The opening chapter as Troy is brilliant. The narrative voice is fun, it's fairly intuitive what actions to take, and I found myself becoming more and more sympathetic towards our dashing but not entirely bright hero. The second chapter, as Melody, is where the puzzles really begin, but also where it gets much less fun. You have no clear goal, so you're forced to blindly experiment, and Melody's point-of-view is much less interesting. Of course, I favour narrative over puzzles, so some may prefer the puzzly sections. The puzzles themselves were interesting, but not terribly complex. (Spoiler - click to show)Most involve utilising Melody's talent as an opera singer in some way; breaking the jars was the most amusing instance.
Fine-Tuned's biggest problem is the fact that it's unfinished. The game ends (Spoiler - click to show)right before the final showdown with a rather anticlimactic message, which is frustrating. If you don't like playing unfinished games, I'd recommend that you stay well clear until the final chapters are released.
The game could certainly use some polish on the later chapters (and an actual conclusion), but is otherwise very entertaining. I'm rating it only a four because it was incomplete, but it's still a piece of IF that will appeal to fans of both narrative and puzzles.
The first scene of this charming 4-chapter game sets the mood. You, the gentleman-daredevil Troy Sterling, daring, bold, are about to enter your Dynamo automobile, and with it you are going to keep the darkness from vanquishing the light!
But first, to put on your nice goggles, your peaked cap, your stylish scarf, your signature gloves. Even when saving the world, one must look dashing.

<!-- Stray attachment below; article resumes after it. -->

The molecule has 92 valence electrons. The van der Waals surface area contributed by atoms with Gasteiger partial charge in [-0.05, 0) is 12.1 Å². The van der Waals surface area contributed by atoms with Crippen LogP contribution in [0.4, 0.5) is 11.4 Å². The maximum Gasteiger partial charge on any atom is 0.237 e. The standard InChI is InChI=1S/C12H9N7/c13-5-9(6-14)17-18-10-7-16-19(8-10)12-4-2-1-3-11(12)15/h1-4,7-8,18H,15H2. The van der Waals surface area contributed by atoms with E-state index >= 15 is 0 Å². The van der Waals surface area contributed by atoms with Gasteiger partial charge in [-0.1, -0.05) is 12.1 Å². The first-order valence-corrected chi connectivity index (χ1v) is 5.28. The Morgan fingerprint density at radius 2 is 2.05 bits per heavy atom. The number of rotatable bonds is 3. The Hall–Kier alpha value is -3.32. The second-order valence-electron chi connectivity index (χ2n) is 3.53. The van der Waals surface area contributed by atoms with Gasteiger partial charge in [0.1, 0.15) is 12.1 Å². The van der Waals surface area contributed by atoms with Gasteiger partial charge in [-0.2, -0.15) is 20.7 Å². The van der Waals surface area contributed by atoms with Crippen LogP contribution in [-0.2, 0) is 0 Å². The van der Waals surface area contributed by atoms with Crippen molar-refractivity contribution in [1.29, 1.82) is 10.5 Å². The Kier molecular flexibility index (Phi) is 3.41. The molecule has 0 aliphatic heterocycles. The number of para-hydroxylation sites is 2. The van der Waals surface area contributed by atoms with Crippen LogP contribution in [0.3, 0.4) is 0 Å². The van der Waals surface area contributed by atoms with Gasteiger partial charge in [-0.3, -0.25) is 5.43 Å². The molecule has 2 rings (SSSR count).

Your quest against darkness, the precise details of which firmly set the mood for the rest of the game, is but the smallest part of this game, the first scene. There will be plenty more scenes in this chapter, all of them serving no purpose but to establish character and situation - the 1920's world you're living in, your trusty sidekick, the villanous MacDougall and his anti-automobile association, and even the simple fact that a gallant daredevil can't pass through a fallen hatchling without climbing up the tree to restore him to his nest (which rewards the player with points, so everyone's happy).
In fact, this is what the first chapter is - a succession of situations, intended to draw in, to make you smile, to fully comprehend the characters and the situations while making you, say, race a speeding train. Wonderful pacing, brilliant writing, using simplicity to its greatest effect - seldom do I feel a gameworld so vividly in a game with such sparse text.
As the story progesses, you'll switch characters, and enjoy a more traditionally-IF second chapter, playing an opera singer with perfect pitch. The story will take twists, as darker elements are introduced, only to be counterbalanced by an odd villain who is a bit too clichèd for the player to take seriously, with a penchant for puning.
THe only reason this game doesn't get 5 stars from me is because the story is unfinished. Come on, man, finish it already! We want more!